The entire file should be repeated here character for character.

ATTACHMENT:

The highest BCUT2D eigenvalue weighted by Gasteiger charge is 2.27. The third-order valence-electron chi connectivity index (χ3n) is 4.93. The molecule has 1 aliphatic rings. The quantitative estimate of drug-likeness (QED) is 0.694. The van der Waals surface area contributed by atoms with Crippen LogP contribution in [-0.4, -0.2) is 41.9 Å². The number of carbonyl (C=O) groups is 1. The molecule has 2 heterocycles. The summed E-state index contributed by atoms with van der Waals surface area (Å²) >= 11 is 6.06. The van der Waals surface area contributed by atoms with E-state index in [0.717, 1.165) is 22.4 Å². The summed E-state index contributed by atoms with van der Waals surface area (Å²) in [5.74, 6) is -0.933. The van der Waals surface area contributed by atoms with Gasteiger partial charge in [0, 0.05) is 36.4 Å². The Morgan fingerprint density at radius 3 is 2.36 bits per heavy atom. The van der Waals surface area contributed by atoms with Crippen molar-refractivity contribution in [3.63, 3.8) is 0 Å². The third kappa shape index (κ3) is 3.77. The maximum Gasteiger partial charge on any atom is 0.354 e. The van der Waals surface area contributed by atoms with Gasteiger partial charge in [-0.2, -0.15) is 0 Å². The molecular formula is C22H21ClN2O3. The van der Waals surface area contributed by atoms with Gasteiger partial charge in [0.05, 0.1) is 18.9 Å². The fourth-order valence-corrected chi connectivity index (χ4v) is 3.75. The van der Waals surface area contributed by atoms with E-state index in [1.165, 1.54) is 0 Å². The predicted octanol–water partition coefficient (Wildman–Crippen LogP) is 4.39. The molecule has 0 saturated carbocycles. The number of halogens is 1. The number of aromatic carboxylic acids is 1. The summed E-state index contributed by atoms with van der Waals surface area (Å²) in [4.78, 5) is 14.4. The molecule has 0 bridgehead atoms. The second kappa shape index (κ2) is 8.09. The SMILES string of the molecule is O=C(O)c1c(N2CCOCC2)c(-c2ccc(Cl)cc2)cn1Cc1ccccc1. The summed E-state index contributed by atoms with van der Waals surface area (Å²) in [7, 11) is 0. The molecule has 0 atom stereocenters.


The highest BCUT2D eigenvalue weighted by Gasteiger charge is 2.27. The third-order valence-electron chi connectivity index (χ3n) is 4.93. The molecule has 1 aliphatic rings. The quantitative estimate of drug-likeness (QED) is 0.694. The van der Waals surface area contributed by atoms with Crippen LogP contribution in [-0.4, -0.2) is 41.9 Å². The number of carbonyl (C=O) groups is 1. The molecule has 2 heterocycles. The summed E-state index contributed by atoms with van der Waals surface area (Å²) >= 11 is 6.06. The van der Waals surface area contributed by atoms with E-state index in [0.717, 1.165) is 22.4 Å². The summed E-state index contributed by atoms with van der Waals surface area (Å²) in [5.74, 6) is -0.933. The van der Waals surface area contributed by atoms with Gasteiger partial charge in [0, 0.05) is 36.4 Å². The Morgan fingerprint density at radius 3 is 2.36 bits per heavy atom. The van der Waals surface area contributed by atoms with Crippen molar-refractivity contribution in [3.63, 3.8) is 0 Å². The third kappa shape index (κ3) is 3.77. The maximum Gasteiger partial charge on any atom is 0.354 e. The van der Waals surface area contributed by atoms with Gasteiger partial charge in [-0.2, -0.15) is 0 Å². The molecular formula is C22H21ClN2O3. The van der Waals surface area contributed by atoms with Gasteiger partial charge in [0.05, 0.1) is 18.9 Å². The fourth-order valence-corrected chi connectivity index (χ4v) is 3.75. The van der Waals surface area contributed by atoms with E-state index in [1.165, 1.54) is 0 Å². The predicted octanol–water partition coefficient (Wildman–Crippen LogP) is 4.39. The molecule has 0 saturated carbocycles. The number of halogens is 1. The number of aromatic carboxylic acids is 1. The summed E-state index contributed by atoms with van der Waals surface area (Å²) in [4.78, 5) is 14.4. The molecule has 0 bridgehead atoms. The second kappa shape index (κ2) is 8.09. The SMILES string of the molecule is O=C(O)c1c(N2CCOCC2)c(-c2ccc(Cl)cc2)cn1Cc1ccccc1. The summed E-state index contributed by atoms with van der Waals surface area (Å²) in [7, 11) is 0. The molecule has 0 atom stereocenters.